For a long time, Tia Tappan struggled with accepting her skin tone. "I'm from the South, where colorism is very prevalent," says Tappan. "Growing up, as I began dating, I had boyfriends who would tell me I was cute for a dark-skinned girl and how they preferred girls with lighter complexions. I remember watching music videos and seeing women with lighter skin being the leading ladies. I always felt I was too dark and that my skin was not desirable." Many women of color share the same unsettling reality as Tappan.
Living in a world that praises something you are not has a damaging effect on one's sense of self. The beauty industry's discriminatory past has been one of the major factors in this problem.
"Numerous times, I've gone to a retailer and seen only lighter shades of foundation—darker shades weren't even included. Or the slots for the darker shades were there, but they were never stocked. I've had to order foundation online numerous times because of this. All these experiences subconsciously told me that my skin tone wasn't acceptable. There was a time I actually hated my skin tone and wished to be lighter. I don't feel that way anymore—I absolutely love my brown complexion and wouldn't do anything to alter it—but society's and the beauty industry's attitudes toward those with darker skin definitely made me feel that way."
Inspired to bridge the gap, Tappan began working in professional diversity and inclusion roles and even founded her own beauty company, Batlash. After being abruptly fired from her previous job, she was inspired to go full throttle with her passion for inclusiveness and create the Diversity in Beauty Summit, a conference dedicated to pushing representation forward—the first of its kind. [Ed. note: This year's conference is May 20 in Los Angeles.]
The term "diversity" is used loosely more so now than ever before. In 2018, major companies are taking advantage of the term for monetary purposes to drive sales and attention to their brands. If we're talking about diversity, we have to talk about important matters like tokenism and shade inclusivity in the beauty industry. Tappan shares her honest thoughts about the state of the beauty industry and why her passion project is so incredibly important below.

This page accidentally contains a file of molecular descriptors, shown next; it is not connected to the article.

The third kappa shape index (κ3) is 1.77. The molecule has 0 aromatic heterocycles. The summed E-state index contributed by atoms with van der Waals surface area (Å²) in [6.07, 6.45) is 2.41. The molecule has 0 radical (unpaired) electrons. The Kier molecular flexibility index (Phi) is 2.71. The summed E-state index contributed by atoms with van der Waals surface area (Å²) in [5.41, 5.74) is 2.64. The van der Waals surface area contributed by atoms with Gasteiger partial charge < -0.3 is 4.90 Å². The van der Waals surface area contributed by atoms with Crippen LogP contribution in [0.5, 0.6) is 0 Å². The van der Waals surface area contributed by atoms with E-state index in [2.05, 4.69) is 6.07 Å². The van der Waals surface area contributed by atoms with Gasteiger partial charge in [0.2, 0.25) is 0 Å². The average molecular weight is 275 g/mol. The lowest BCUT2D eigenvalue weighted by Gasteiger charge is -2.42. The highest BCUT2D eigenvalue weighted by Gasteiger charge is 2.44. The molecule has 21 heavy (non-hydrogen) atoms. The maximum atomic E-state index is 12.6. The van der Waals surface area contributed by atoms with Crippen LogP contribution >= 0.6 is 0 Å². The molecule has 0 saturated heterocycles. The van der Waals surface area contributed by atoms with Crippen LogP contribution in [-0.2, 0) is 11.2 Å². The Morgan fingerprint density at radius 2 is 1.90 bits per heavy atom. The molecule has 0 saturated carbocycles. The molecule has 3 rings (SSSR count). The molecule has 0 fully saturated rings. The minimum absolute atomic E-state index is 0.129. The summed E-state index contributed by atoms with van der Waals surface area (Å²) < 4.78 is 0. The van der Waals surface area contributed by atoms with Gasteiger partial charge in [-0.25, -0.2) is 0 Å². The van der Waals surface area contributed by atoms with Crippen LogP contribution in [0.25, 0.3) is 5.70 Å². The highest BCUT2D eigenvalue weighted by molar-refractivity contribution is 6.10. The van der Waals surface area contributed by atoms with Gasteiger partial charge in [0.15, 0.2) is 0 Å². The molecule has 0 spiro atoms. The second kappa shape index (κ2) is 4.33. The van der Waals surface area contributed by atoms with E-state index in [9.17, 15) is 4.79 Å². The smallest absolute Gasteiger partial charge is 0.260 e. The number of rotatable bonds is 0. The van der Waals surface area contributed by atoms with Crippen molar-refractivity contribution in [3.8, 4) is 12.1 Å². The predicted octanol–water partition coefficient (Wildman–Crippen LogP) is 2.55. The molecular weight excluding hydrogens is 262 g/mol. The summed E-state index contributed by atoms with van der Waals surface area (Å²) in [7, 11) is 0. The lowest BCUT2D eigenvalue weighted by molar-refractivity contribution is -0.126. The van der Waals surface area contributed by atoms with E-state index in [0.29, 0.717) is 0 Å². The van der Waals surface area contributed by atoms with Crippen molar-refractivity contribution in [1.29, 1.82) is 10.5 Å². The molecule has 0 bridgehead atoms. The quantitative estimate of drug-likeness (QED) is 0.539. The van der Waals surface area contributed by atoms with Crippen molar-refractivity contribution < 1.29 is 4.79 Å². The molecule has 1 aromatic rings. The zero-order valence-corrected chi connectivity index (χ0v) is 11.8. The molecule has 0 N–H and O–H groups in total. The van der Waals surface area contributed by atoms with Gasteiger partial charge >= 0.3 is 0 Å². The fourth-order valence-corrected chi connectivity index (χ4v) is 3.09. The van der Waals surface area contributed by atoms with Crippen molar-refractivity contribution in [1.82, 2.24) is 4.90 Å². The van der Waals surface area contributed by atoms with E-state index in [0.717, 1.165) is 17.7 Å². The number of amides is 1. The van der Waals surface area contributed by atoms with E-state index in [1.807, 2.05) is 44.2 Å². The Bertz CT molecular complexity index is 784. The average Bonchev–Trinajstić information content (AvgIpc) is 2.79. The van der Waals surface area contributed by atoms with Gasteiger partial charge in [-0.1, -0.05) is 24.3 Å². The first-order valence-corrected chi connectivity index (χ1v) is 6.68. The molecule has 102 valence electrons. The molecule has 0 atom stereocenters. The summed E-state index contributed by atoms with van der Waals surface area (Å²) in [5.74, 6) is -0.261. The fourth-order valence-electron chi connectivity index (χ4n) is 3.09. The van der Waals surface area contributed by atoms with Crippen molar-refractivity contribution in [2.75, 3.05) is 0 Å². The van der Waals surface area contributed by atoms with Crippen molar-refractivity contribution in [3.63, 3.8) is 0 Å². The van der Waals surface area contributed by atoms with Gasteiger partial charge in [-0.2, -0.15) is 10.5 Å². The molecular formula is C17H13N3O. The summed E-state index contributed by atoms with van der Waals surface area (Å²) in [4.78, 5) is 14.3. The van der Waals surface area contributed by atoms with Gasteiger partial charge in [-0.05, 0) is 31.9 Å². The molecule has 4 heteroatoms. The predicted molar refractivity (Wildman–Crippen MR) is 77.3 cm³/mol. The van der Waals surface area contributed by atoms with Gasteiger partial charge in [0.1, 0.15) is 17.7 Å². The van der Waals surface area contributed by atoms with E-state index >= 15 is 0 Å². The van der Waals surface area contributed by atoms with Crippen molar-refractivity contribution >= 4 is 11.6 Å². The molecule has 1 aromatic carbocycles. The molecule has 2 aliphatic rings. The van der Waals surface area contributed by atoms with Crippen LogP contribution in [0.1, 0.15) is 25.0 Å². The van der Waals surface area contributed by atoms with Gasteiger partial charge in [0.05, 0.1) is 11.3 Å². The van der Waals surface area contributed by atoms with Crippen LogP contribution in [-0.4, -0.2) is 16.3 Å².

On the Diversity in Beauty Summit
"This summit is a way to hold the industry accountable. I know there are companies that historically never catered to people of color that are now hopping on the foundation train and creating more inclusive shades. I created the summit to celebrate brands that are doing it right and that have been inclusive all along, weeding out the ones that are simply doing it as a marketing tactic to give off the illusion of inclusion.
"The purpose of the summit is to have an open dialogue with beauty industry professionals, influencers, and consumers to share their experiences within the industry. The summit seeks to celebrate the strides the industry has made and is making to be inclusive, as well as to give feedback from the general public about what could be done to improve the industry. We want to provide everyone with an opportunity to share ideas, learn, and ultimately empower one another in the journey to create a more inclusive world."
On the State of the Beauty Industry
"Everyone's focus on being inclusive is creating an extensive range of foundation shades. There's this 'foundation war' going on where makeup companies are trying to outdo each other by coming out with the most shades of foundation. Though it's great that makeup brands are expanding their foundation shade ranges, as that's definitely a huge factor in being inclusive, diversity in the beauty industry goes beyond that.
"There's still a disparity when it comes to influencers of color getting major collaboration deals with beauty brands. There's still a lack of people of color in C suite–level positions at major makeup companies. There's still a lack of diverse voices at beauty magazines. There's still work to be done to create beauty tools for people with disabilities—a grossly underserved market. These are areas that the industry is neglecting when it comes to inclusion."
On What to Be Proud of in the Beauty Industry
"I'm definitely proud to see more people championing for inclusion. I'm proud to see large corporations like Target amp up their ethnic beauty aisles. And I'm proud to see indie brands that have been making inclusive products for years finally get their shine."
On the Direction Diversity Needs to Go in the Beauty Industry
"There need to be people with the mindset of inclusion; people who see things through the lens of diversity. In other corporate industries, like healthcare, technology, and even entertainment, there is a vice president of diversity and inclusion, who leads those efforts with a team or committee of employees. There needs to be more of this in the beauty industry. There also needs to be more accountability.
"We need more chemists of varying ethnicities to create more inclusive products that will address specific concerns. A white-owned company creating products for people of color without a single person of color in upper-level management making decisions is a problem. We need people who can address the complexities of our complexions. Representation matters, and we need to see that reflected at the highest level of corporate management."
On How to Stay Connected With the Diversity in Beauty Summit Movement
"Diversity in Beauty started a YouTube channel, which will feature interviews highlighting companies, influencers, and beauty brand CEOs with a demonstrated passion for diversity and inclusion. You can get an inside peek at what they're doing to create a more inclusive world. We're also launching the first-ever Inclusive Beauty Box, which is a subscription box curated with beauty, skincare, haircare, and health products from inclusive brands." ■